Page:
When the iPhone 4S came out, I was truly amazed by the overall disappointment that people expressed. Personally, I went on a whirlwind journey that I’m labeling, ‘Siri’s Three Phases of Enlightenment’ and am here to share.
1st Phase – Siri, redefines Human-Machine Interaction!
My first reaction after seeing Siri on the iPhone 4S was that Apple’s at it again, redefining human-machine interaction. They started the touch-based device movement a few years back that Microsoft, Google, Amazon and others adopted. Touch-based devices have become ubiquitous and the first thing consumers do when trying out a new gadget is touching the screen. Microsoft has gone so far into introducing that technology in their yet-to-come Windows 8. With Siri, Apple is moving us beyond touch-based interaction and into a more natural means of interaction, that being spoken language. Apple did not invent touch-based technology and neither did they invent voice-recognition, but they’re masters at implementing and integrating technology into their products. So, as I watched the online presentation of the iPhone 4S release and the unveiling of Siri, I saw the dawn of a new movement. A movement that will again redefine human-machine interaction just like its predecessor.
2nd Phase – Siri and its workings
As consumers got their hands on the iPhone 4S and reports started flowing in about Siri, my curiosity led me to investigate how Siri did its magic. After some digging around, I realized that there’s more to Siri than meets the eye. It’s not only meant to redefine human-machine interaction, but it’s also meant to target Google services through non-generic search. There's been a lot of talk lately about the impact on Google search and I think this PCWorld article, "Siri as Google Challenger sorting fact from fiction" handles it well. Typically, Siri uses Google as its default search engine for generic questions, but when it comes to non-generic search like location-based questions or calculations, Siri turns to different online resources such as Wolfram Alpha or Yelp for example to answer questions. In short, i agree with the article linked above that Siri isn't taking Google out of the search business, but when it comes to non-generic search, it sure seems to be changing the dynamic.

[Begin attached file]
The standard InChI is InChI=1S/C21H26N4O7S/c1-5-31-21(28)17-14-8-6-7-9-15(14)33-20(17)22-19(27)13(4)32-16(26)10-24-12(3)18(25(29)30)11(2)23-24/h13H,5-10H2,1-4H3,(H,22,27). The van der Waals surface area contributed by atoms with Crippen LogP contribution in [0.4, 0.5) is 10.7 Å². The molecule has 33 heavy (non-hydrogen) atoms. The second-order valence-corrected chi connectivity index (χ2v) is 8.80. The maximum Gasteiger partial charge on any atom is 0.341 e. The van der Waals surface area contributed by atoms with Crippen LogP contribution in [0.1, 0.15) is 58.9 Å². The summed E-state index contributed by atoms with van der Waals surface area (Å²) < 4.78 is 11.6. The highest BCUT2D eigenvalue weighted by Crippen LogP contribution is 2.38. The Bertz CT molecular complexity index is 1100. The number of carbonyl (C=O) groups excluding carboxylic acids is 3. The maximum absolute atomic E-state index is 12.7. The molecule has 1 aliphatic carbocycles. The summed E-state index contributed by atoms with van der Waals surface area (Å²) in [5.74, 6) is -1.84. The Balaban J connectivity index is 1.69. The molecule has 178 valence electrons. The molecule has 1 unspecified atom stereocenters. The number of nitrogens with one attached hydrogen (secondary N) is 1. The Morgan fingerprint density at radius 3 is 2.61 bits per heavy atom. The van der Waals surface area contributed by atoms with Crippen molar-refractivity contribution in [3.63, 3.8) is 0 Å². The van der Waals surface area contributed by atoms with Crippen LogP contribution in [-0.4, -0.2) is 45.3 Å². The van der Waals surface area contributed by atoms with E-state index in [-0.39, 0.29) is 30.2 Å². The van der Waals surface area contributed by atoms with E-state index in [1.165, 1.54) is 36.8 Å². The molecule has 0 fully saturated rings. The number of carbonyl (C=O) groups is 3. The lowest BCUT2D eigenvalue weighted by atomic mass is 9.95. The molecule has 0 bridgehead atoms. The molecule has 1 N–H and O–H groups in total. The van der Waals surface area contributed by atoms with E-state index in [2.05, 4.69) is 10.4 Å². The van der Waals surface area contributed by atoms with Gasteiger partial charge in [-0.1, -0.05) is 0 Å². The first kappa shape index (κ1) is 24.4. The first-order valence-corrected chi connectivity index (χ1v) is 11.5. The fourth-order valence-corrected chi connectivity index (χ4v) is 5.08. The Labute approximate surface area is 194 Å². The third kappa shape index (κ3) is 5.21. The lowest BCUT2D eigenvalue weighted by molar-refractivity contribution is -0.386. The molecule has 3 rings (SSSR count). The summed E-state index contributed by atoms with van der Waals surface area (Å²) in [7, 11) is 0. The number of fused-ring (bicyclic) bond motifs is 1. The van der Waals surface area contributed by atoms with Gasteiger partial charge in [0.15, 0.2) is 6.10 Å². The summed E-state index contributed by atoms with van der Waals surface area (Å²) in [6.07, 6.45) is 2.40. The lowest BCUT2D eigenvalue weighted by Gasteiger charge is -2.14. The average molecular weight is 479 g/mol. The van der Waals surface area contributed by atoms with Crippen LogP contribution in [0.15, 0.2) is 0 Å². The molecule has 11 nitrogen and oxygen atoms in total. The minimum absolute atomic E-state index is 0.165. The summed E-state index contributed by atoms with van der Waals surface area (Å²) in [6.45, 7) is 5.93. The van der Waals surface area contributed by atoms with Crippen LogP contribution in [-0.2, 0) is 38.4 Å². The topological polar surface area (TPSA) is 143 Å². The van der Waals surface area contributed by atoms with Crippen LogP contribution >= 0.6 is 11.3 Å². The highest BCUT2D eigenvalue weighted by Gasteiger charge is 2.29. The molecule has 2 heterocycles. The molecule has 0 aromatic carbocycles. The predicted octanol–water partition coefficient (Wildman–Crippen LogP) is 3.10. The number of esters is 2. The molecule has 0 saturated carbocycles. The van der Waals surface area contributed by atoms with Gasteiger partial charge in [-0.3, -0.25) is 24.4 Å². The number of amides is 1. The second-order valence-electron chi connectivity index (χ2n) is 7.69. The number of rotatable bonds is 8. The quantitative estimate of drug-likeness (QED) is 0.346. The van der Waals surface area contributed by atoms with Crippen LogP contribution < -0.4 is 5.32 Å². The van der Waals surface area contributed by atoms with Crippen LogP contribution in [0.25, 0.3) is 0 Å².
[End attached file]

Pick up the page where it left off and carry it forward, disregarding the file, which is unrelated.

3rd Phase – Levels of abstraction
Siri, set my alarm for tomorrow at 5am. Siri, what time is it in Berlin? … The more we interact with Siri and order it to do some tasks, the less we will interact with the underlying layers. Siri will slowly establish itself as our intermediary, our go-to assistant. As long as it keeps doing our biding to our satisfaction, the less we will care about its workings and the layers/services it interacts with to achieve those results. I believe the natural progression of this will be that we will lose the ability and know-how of handling those simple tasks on our own. Apps will be designed with API’s for Siri interaction and slowly shed the unnecessary end-user interface. In addition, the amount of data and more importantly the multitude of interactions between different systems/apps to accomplish a specific task, will be so complex, that it'll be best to let the ‘computers do their thing’. This reminds me of a 60 Minutes segment about “How Speed Traders are changing Wall Street” where we see the results and conclusions, but have no idea how we’ve reached them. In other words, Siri is out to not only redefine human-computer interaction, but it brings about computer-to-computer (and app-to-app) interaction and sets itself up as our chosen intermediary with any future online interactions. With an offer to assist, Siri inserts itself between us and everything/everyone we digitally interact with. So, 'Siri, turn up the heat', might be a possibility as home appliances go online, or 'Siri, if I'm out of beer, remind me to buy some after work' is yet another one.
Siri, over and out!